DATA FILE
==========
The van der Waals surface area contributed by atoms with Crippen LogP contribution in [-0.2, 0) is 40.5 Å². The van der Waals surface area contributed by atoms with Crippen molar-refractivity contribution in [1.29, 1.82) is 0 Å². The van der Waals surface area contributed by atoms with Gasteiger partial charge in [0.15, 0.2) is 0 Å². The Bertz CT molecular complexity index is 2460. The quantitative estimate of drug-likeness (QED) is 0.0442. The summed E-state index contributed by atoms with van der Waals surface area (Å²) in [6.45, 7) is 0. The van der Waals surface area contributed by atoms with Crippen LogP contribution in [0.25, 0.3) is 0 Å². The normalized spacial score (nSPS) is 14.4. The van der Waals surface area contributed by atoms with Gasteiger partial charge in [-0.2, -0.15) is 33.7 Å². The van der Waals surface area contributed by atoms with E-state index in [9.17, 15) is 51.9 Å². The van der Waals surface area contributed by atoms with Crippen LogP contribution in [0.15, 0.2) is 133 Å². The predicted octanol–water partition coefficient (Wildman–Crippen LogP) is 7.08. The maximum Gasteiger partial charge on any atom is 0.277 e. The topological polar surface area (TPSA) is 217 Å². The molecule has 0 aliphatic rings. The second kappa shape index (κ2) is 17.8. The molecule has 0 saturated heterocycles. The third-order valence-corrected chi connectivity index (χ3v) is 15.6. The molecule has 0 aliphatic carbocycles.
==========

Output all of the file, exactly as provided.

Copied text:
The van der Waals surface area contributed by atoms with Crippen LogP contribution in [-0.2, 0) is 40.5 Å². The van der Waals surface area contributed by atoms with Crippen molar-refractivity contribution in [1.29, 1.82) is 0 Å². The van der Waals surface area contributed by atoms with Gasteiger partial charge in [0.15, 0.2) is 0 Å². The Bertz CT molecular complexity index is 2460. The quantitative estimate of drug-likeness (QED) is 0.0442. The summed E-state index contributed by atoms with van der Waals surface area (Å²) in [6.45, 7) is 0. The van der Waals surface area contributed by atoms with Crippen LogP contribution in [0.25, 0.3) is 0 Å². The normalized spacial score (nSPS) is 14.4. The van der Waals surface area contributed by atoms with Gasteiger partial charge in [-0.2, -0.15) is 33.7 Å². The van der Waals surface area contributed by atoms with E-state index in [9.17, 15) is 51.9 Å². The van der Waals surface area contributed by atoms with Crippen LogP contribution in [0.15, 0.2) is 133 Å². The predicted octanol–water partition coefficient (Wildman–Crippen LogP) is 7.08. The maximum Gasteiger partial charge on any atom is 0.277 e. The topological polar surface area (TPSA) is 217 Å². The molecule has 0 aliphatic rings. The second kappa shape index (κ2) is 17.8. The molecule has 0 saturated heterocycles. The third-order valence-corrected chi connectivity index (χ3v) is 15.6. The molecule has 0 aliphatic carbocycles.